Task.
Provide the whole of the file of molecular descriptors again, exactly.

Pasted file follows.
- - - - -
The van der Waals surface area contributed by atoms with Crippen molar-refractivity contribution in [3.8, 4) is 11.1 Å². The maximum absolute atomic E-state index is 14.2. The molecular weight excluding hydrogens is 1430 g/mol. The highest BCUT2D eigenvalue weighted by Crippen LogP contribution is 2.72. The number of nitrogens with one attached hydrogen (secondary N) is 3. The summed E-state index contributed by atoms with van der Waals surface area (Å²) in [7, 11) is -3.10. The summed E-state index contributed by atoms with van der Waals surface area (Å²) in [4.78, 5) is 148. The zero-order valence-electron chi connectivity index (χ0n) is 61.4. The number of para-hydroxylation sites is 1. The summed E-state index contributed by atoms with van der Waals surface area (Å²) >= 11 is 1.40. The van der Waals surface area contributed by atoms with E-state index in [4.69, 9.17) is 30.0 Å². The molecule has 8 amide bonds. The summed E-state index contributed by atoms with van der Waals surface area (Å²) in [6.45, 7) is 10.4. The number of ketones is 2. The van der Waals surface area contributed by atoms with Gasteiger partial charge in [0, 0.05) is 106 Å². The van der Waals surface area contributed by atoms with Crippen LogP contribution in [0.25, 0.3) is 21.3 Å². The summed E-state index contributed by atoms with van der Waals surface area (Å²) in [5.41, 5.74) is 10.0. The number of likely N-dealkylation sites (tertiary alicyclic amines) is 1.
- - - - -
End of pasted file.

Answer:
The van der Waals surface area contributed by atoms with Crippen molar-refractivity contribution in [3.8, 4) is 11.1 Å². The maximum absolute atomic E-state index is 14.2. The molecular weight excluding hydrogens is 1430 g/mol. The highest BCUT2D eigenvalue weighted by Crippen LogP contribution is 2.72. The number of nitrogens with one attached hydrogen (secondary N) is 3. The summed E-state index contributed by atoms with van der Waals surface area (Å²) in [7, 11) is -3.10. The summed E-state index contributed by atoms with van der Waals surface area (Å²) in [4.78, 5) is 148. The zero-order valence-electron chi connectivity index (χ0n) is 61.4. The number of para-hydroxylation sites is 1. The summed E-state index contributed by atoms with van der Waals surface area (Å²) >= 11 is 1.40. The van der Waals surface area contributed by atoms with E-state index in [4.69, 9.17) is 30.0 Å². The molecule has 8 amide bonds. The summed E-state index contributed by atoms with van der Waals surface area (Å²) in [6.45, 7) is 10.4. The number of ketones is 2. The van der Waals surface area contributed by atoms with Gasteiger partial charge in [0, 0.05) is 106 Å². The van der Waals surface area contributed by atoms with Crippen LogP contribution in [0.25, 0.3) is 21.3 Å². The summed E-state index contributed by atoms with van der Waals surface area (Å²) in [5.41, 5.74) is 10.0. The number of likely N-dealkylation sites (tertiary alicyclic amines) is 1.